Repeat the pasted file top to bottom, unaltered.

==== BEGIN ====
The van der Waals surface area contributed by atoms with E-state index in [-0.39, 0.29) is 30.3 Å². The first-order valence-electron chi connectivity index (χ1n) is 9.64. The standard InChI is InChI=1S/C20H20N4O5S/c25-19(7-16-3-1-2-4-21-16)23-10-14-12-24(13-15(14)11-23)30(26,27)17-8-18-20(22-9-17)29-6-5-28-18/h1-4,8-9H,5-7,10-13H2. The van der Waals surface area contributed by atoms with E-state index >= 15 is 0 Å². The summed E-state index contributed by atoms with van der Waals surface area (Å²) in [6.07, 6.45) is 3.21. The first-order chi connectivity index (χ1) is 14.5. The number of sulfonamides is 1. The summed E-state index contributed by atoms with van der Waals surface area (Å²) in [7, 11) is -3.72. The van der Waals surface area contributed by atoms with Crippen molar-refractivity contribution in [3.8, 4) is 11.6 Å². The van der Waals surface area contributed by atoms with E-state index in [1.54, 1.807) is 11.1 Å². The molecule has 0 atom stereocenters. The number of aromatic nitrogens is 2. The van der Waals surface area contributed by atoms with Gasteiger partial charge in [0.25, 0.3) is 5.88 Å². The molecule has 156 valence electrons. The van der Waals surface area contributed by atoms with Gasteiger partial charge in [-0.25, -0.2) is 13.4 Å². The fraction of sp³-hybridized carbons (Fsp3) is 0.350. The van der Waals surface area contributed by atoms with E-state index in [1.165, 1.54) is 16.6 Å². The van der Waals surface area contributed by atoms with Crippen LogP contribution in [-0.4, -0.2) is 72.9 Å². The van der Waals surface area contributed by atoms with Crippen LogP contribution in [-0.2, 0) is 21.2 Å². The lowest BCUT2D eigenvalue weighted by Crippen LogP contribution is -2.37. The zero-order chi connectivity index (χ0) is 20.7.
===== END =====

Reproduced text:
The van der Waals surface area contributed by atoms with E-state index in [-0.39, 0.29) is 30.3 Å². The first-order valence-electron chi connectivity index (χ1n) is 9.64. The standard InChI is InChI=1S/C20H20N4O5S/c25-19(7-16-3-1-2-4-21-16)23-10-14-12-24(13-15(14)11-23)30(26,27)17-8-18-20(22-9-17)29-6-5-28-18/h1-4,8-9H,5-7,10-13H2. The van der Waals surface area contributed by atoms with E-state index >= 15 is 0 Å². The summed E-state index contributed by atoms with van der Waals surface area (Å²) in [6.07, 6.45) is 3.21. The first-order chi connectivity index (χ1) is 14.5. The number of sulfonamides is 1. The summed E-state index contributed by atoms with van der Waals surface area (Å²) in [7, 11) is -3.72. The van der Waals surface area contributed by atoms with Crippen molar-refractivity contribution in [3.8, 4) is 11.6 Å². The van der Waals surface area contributed by atoms with E-state index in [1.54, 1.807) is 11.1 Å². The molecule has 0 atom stereocenters. The number of aromatic nitrogens is 2. The van der Waals surface area contributed by atoms with Gasteiger partial charge in [0.25, 0.3) is 5.88 Å². The molecule has 156 valence electrons. The van der Waals surface area contributed by atoms with Gasteiger partial charge in [-0.25, -0.2) is 13.4 Å². The fraction of sp³-hybridized carbons (Fsp3) is 0.350. The van der Waals surface area contributed by atoms with E-state index in [1.165, 1.54) is 16.6 Å². The van der Waals surface area contributed by atoms with Crippen LogP contribution in [-0.4, -0.2) is 72.9 Å². The van der Waals surface area contributed by atoms with Crippen LogP contribution in [-0.2, 0) is 21.2 Å². The lowest BCUT2D eigenvalue weighted by Crippen LogP contribution is -2.37. The zero-order chi connectivity index (χ0) is 20.7.